As the pandemic drags on into the new year, a lot of folks are looking for creative activities to pass the time at home. While card games and board games are great, sometimes you want something more mellow—that’s where jigsaw puzzles come in. Chances are, you’ve done a jigsaw puzzle of some kind at some point in your life. But if you haven’t put together a puzzle as an adult, you might not realize how well it pairs with cannabis! And as an added bonus, you can frame the finished puzzle and use it to decorate your home or gift it to someone else!
I recently made an impulse buy when I found a 500-piece puzzle of “The Big Lebowski” for just $10. It had been a decade or two since the last time I had put a puzzle together. My partner and I set up a small table in a spot safe from our cats, knowing this project might take several sessions to complete.
Step 1: Sorting the pieces. The first task when starting a puzzle is sorting the pieces–the perfect task for while you’re stoned! We found it was easiest to pull all the edge pieces and start building the puzzle with those, and to sort the middle pieces by color and/or texture. We enjoyed Vortex by Bondi during the sorting process.
Step 2: Assembling the puzzle. If you’re planning to frame the finished puzzle, make sure to assemble it on a smooth surface, like a piece of cardboard or poster board. It will be much easier to do the gluing and framing if the puzzle is on a separate surface, rather than directly on a tabletop! It took us 3 nights to finish the puzzle. Even when there was a long period of time without any puzzle pieces being placed, we didn’t mind–after all, we were spending time together, doing something new, and smoking lots of cannabis! Some of the strains we consumed during this process were: Peach Rings by Puget Power, Do-Si-Do by Bondi, and and Rose by Loud.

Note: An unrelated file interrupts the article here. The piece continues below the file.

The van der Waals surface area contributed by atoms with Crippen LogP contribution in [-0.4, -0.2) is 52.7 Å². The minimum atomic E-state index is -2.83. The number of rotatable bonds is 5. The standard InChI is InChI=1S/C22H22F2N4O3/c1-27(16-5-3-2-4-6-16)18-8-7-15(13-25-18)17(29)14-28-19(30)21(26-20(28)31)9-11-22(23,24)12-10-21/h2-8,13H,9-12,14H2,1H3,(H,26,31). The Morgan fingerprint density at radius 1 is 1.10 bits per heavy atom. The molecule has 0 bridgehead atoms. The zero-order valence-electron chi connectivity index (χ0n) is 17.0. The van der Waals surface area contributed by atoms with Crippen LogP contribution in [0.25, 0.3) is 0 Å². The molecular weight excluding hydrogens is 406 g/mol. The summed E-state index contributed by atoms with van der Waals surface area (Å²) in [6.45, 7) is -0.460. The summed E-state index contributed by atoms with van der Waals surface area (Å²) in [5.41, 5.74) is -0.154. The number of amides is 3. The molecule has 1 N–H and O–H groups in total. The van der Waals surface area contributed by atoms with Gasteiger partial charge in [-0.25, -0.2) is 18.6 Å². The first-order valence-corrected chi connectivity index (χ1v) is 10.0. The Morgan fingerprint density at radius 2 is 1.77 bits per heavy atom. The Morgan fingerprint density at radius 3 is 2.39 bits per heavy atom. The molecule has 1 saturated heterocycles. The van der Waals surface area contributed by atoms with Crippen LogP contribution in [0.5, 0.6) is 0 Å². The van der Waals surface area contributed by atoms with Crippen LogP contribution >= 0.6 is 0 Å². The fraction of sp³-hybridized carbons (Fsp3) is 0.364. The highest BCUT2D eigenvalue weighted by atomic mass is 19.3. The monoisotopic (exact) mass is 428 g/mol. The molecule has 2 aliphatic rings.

Step 3: Gluing. After we finished the puzzle, we used a paintbrush to apply a thin coat of adhesive. There’s a few different options that you can use–we just happened to have some Mod Podge around the house, so we used that. Depending on what kind of adhesive you use, you may want to do two or more coats, letting each coat dry completely before applying the next.
Step 4: Framing. From here, you just need to transfer the (completely dried) puzzle onto whatever matting you’re going to use for framing. If you’re skipping the frame, you can just glue the puzzle to a piece of thick cardboard or something similar.